US corporations cut costs in the first quarter of the year as rising interest rates and a weakening economy worsened operating conditions.
The total operating expenses of companies rated investment grade by S&P Global Ratings fell 5.3% in the first quarter to $2.858 trillion, indicating companies reduced day-to-day running costs such as wages and business travel.
Companies with weaker balance sheets also trimmed costs. Total operating expenses of non-investment-grade companies fell 3.8% from the fourth quarter of 2022 to $628.71 billion, according to the latest data from S&P Global Market Intelligence.
The energy and consumer discretionary sectors were particularly active in cutting costs with declines of over 13% and 10%, respectively, among the investment-grade tranches. Non-investment-grade companies in both sectors made similar cuts, at 13.4% and 8.6% reductions in operating costs from the previous quarter, respectively.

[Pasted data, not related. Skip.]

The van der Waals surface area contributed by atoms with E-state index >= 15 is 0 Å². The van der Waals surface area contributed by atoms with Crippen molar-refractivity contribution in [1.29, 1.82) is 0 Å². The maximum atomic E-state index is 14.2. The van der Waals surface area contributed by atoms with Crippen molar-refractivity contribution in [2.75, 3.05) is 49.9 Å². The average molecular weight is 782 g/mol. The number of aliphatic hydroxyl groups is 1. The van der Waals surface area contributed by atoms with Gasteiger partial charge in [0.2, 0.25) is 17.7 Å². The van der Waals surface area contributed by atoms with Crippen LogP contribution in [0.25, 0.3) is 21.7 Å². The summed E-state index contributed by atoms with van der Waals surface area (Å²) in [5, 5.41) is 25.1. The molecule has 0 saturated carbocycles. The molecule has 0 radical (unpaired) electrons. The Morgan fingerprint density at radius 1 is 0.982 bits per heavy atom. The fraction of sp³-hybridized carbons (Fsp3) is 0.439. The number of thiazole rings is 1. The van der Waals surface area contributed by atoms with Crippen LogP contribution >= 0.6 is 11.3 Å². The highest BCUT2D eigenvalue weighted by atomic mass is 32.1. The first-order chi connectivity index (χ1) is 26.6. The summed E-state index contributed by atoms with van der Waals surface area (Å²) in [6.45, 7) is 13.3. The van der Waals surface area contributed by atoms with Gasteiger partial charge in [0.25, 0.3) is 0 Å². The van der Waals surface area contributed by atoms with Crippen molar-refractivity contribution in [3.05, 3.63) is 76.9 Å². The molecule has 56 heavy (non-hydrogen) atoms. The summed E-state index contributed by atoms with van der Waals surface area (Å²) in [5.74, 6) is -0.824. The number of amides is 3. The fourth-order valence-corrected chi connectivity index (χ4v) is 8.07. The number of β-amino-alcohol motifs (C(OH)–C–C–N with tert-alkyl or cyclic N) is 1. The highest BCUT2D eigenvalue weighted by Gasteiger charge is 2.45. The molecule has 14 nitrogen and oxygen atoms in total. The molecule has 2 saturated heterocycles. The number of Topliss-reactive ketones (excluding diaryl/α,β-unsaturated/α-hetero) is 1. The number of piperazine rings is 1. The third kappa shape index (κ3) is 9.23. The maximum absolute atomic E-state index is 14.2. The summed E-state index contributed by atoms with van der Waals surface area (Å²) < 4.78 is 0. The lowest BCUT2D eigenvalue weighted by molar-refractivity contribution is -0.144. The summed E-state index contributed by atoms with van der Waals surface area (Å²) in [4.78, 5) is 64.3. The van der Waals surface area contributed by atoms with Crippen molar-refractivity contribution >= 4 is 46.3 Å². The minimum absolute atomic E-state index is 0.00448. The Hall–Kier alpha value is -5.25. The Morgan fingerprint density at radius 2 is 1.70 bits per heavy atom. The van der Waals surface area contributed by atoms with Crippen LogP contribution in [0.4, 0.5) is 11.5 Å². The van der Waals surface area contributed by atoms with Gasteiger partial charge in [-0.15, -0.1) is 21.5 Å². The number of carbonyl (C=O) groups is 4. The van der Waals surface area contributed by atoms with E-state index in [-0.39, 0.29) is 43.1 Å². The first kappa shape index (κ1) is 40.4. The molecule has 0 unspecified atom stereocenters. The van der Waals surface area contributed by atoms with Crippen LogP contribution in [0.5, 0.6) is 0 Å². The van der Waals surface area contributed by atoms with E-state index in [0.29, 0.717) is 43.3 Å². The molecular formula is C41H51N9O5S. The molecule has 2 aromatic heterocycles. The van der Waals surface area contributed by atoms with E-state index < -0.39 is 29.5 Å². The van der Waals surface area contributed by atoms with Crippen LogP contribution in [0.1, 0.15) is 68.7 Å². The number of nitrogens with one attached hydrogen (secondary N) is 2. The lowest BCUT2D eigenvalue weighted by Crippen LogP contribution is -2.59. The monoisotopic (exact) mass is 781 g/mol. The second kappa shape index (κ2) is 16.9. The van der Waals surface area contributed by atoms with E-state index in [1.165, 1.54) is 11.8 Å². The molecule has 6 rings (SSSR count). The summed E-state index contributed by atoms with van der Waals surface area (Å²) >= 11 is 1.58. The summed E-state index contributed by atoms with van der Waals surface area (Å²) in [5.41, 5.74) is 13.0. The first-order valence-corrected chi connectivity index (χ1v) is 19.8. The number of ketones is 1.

The decline in expenses lowered the median ratio of operating expenses to total revenue for investment-grade-rated companies to 83.8% from 85.0% at the end of 2022.
By contrast, the cuts by lower-rated companies were not enough to lower the median ratio, which rose to 91.4% from 90.6% as revenues were hit harder. The most notable rises in the ratio were in real estate, communication services and information technology.
The energy sector reported the lowest median ratios at 70.6% for investment-grade companies and 71.7% for their lower-rated peers.